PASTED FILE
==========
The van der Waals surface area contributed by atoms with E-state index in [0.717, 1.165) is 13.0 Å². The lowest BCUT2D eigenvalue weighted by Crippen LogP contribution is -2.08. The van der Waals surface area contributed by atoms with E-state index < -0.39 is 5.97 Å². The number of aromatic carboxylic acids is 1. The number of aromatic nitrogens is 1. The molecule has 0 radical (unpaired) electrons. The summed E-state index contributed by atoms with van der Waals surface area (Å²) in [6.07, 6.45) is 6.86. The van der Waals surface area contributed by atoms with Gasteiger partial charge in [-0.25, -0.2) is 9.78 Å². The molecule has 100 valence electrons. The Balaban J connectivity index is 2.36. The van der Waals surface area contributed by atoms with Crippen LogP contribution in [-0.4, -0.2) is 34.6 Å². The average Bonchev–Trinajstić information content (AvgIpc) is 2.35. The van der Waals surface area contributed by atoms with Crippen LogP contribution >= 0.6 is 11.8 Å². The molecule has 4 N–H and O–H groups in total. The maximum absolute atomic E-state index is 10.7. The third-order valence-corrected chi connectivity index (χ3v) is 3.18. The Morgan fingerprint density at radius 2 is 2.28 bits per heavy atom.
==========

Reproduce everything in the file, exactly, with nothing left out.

The van der Waals surface area contributed by atoms with E-state index in [0.717, 1.165) is 13.0 Å². The lowest BCUT2D eigenvalue weighted by Crippen LogP contribution is -2.08. The van der Waals surface area contributed by atoms with E-state index < -0.39 is 5.97 Å². The number of aromatic carboxylic acids is 1. The number of aromatic nitrogens is 1. The molecule has 0 radical (unpaired) electrons. The summed E-state index contributed by atoms with van der Waals surface area (Å²) in [6.07, 6.45) is 6.86. The van der Waals surface area contributed by atoms with Gasteiger partial charge in [-0.25, -0.2) is 9.78 Å². The molecule has 100 valence electrons. The Balaban J connectivity index is 2.36. The van der Waals surface area contributed by atoms with Crippen LogP contribution in [-0.4, -0.2) is 34.6 Å². The average Bonchev–Trinajstić information content (AvgIpc) is 2.35. The van der Waals surface area contributed by atoms with Crippen LogP contribution >= 0.6 is 11.8 Å². The molecule has 4 N–H and O–H groups in total. The maximum absolute atomic E-state index is 10.7. The third-order valence-corrected chi connectivity index (χ3v) is 3.18. The Morgan fingerprint density at radius 2 is 2.28 bits per heavy atom.